* Always be prepared for the first meeting. Have all the materials you may need to help educate the customer. Memorize questions to ask them and know how to follow up and which direction to go once you get an answer.

* The objective of the first sales call is to make a good impression, not necessarily to get the sale then and there.

* Building relationships takes time. It may take multiple "touches" before you reach a relationship status where the customer is ready to buy your services. Make sure you cover all the bases with the client. And it is important to be seen as an expert. Learn your trade before you sell your services. Also, writing articles or whitepapers for local publications is a great way for customers to see you as an expert.

* The faster a possible or current customer can see you as someone of value the better.

* Know the different buyers you might or will be selling to (user, buyer, technical, finance, etc.). Know the different questions each type of buyer will want to ask, and know how to answer those questions. Never neglect the degree of influence any of these buyers have.

* Good sales people ask open-ended questions not closed-ended leading questions. Open-ended questions allow you to get more information for the customer.

* Strategy is the single most neglected element in selling today. Strategy is key, and a good strategy can be learned. Take the time to develop the best, most successful strategy, and then take the time to teach it to your sales team.

Sweepers: Put Safety Training into Practice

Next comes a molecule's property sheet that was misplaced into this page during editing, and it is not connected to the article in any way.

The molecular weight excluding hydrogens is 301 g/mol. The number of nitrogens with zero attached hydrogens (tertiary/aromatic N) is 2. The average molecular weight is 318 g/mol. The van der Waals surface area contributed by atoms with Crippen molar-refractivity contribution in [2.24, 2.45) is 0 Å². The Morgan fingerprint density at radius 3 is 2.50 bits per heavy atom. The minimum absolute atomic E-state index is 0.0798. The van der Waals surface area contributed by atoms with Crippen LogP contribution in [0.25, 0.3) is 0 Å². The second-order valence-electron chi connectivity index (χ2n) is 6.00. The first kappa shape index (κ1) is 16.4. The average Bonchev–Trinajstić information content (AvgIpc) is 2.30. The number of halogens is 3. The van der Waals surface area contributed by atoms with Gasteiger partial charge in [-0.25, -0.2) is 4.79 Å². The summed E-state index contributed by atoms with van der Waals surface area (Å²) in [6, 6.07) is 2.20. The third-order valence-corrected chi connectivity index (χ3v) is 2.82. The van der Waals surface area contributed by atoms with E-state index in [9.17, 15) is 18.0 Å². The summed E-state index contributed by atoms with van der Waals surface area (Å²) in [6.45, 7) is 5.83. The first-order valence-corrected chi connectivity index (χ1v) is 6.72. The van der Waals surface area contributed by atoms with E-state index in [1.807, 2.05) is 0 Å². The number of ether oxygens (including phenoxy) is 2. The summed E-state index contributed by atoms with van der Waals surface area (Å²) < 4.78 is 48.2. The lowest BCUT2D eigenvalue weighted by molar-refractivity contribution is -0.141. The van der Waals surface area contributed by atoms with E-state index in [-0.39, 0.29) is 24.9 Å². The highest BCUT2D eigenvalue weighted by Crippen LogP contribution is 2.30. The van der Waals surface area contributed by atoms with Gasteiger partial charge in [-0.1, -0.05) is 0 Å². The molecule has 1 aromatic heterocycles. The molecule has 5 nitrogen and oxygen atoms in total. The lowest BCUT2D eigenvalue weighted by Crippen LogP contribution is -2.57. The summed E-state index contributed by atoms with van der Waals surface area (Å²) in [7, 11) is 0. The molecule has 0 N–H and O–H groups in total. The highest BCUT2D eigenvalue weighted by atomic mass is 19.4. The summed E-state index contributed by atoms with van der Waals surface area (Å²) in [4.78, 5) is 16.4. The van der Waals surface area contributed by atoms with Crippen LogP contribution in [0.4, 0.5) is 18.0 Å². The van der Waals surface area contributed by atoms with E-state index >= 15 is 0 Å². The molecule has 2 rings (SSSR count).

Jim Green of the Alamo Group focused on sweeping safety in "Sweeper Safety and Operating Techniques that Protect Operators – And Your Business," one of three session available free to members of the North American Power Sweeping Association.

Green said that because sweeping contractors work in environments were safety is of great importance it's not just the equipment operators that need to know how to safely operate sweeping equipment. All members of a sweeping team should be aware of safety practices including maintenance and operation.

Green said there are three tiers of safety: Good, safe equipment; an operator's manual; and training. "All people are important to the success of the business," Green said, so all employees should be following safe business practices. "You have to trust and respect the people you work with so you can count on them."

Green suggests contractors follow the "tell, show, do, review" approach. Tell your employees what proper operation and safety practices are. Show them those methods. Ask them to do the methods themselves. And then review the entire process with them. Most people learn differently, some visual, some audio, and some hands-on. A combination of these teaching methods can help ensure everyone is learning in the way they prefer. Plus, it's not often you can just tell someone to do something new and they do it right the first time.

It is not easy to change someone's habits, but Green says behavior can be managed. The "tell, show, do, review" method can help to mold the desired behaviors in your employees, enforcing seat belt use, for example.

Safe operation starts with proper maintenance checks. Green suggests that a written check of the equipment should be completed every day. A pre-operation maintenance check is essential so no unsafe equipment is being sent on a job. It can be helpful to also do a post-operation maintenance check. These checks allow operators and the maintenance crew to compare how the equipment was working before the day started to how it is working after the work day is complete.

If you're sending your crews out on unsafe equipment, proper safety practices may not prevent accidents or unsafe conditions. Make sure equipment is in good, safe working condition and operators know and are practicing safe operation on the job.